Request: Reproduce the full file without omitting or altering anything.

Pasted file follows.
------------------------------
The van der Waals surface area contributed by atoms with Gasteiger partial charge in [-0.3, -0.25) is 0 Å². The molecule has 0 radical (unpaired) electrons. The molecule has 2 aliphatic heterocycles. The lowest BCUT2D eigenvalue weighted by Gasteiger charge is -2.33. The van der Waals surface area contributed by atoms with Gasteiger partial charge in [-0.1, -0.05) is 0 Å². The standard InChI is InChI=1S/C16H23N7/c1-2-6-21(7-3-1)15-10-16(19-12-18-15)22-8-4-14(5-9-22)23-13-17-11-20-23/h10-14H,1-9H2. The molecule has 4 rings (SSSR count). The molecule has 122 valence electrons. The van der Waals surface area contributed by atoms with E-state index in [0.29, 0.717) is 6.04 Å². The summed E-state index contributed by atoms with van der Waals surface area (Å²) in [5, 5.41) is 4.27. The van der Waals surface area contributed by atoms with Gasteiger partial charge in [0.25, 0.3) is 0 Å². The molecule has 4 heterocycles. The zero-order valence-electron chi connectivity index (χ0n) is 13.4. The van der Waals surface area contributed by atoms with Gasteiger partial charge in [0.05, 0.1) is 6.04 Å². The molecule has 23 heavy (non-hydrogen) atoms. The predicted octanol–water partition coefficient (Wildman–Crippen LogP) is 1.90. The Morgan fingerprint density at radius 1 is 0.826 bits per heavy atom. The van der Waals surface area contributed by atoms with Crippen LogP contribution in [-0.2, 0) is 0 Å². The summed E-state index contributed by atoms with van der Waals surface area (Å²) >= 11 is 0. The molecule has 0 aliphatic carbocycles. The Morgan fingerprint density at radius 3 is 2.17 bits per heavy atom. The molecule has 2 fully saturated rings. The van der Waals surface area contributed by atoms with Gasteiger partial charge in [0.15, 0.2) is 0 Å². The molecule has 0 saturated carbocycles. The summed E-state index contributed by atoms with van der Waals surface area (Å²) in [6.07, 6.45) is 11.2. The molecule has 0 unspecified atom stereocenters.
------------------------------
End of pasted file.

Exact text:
The van der Waals surface area contributed by atoms with Gasteiger partial charge in [-0.3, -0.25) is 0 Å². The molecule has 0 radical (unpaired) electrons. The molecule has 2 aliphatic heterocycles. The lowest BCUT2D eigenvalue weighted by Gasteiger charge is -2.33. The van der Waals surface area contributed by atoms with Gasteiger partial charge in [-0.1, -0.05) is 0 Å². The standard InChI is InChI=1S/C16H23N7/c1-2-6-21(7-3-1)15-10-16(19-12-18-15)22-8-4-14(5-9-22)23-13-17-11-20-23/h10-14H,1-9H2. The molecule has 4 rings (SSSR count). The molecule has 122 valence electrons. The van der Waals surface area contributed by atoms with E-state index in [0.29, 0.717) is 6.04 Å². The summed E-state index contributed by atoms with van der Waals surface area (Å²) in [5, 5.41) is 4.27. The van der Waals surface area contributed by atoms with Gasteiger partial charge in [0.25, 0.3) is 0 Å². The molecule has 4 heterocycles. The zero-order valence-electron chi connectivity index (χ0n) is 13.4. The van der Waals surface area contributed by atoms with Gasteiger partial charge in [0.05, 0.1) is 6.04 Å². The molecule has 23 heavy (non-hydrogen) atoms. The predicted octanol–water partition coefficient (Wildman–Crippen LogP) is 1.90. The Morgan fingerprint density at radius 1 is 0.826 bits per heavy atom. The van der Waals surface area contributed by atoms with Crippen LogP contribution in [-0.2, 0) is 0 Å². The summed E-state index contributed by atoms with van der Waals surface area (Å²) >= 11 is 0. The molecule has 0 aliphatic carbocycles. The Morgan fingerprint density at radius 3 is 2.17 bits per heavy atom. The molecule has 2 fully saturated rings. The van der Waals surface area contributed by atoms with Gasteiger partial charge in [0.15, 0.2) is 0 Å². The molecule has 0 saturated carbocycles. The summed E-state index contributed by atoms with van der Waals surface area (Å²) in [6.07, 6.45) is 11.2. The molecule has 0 unspecified atom stereocenters.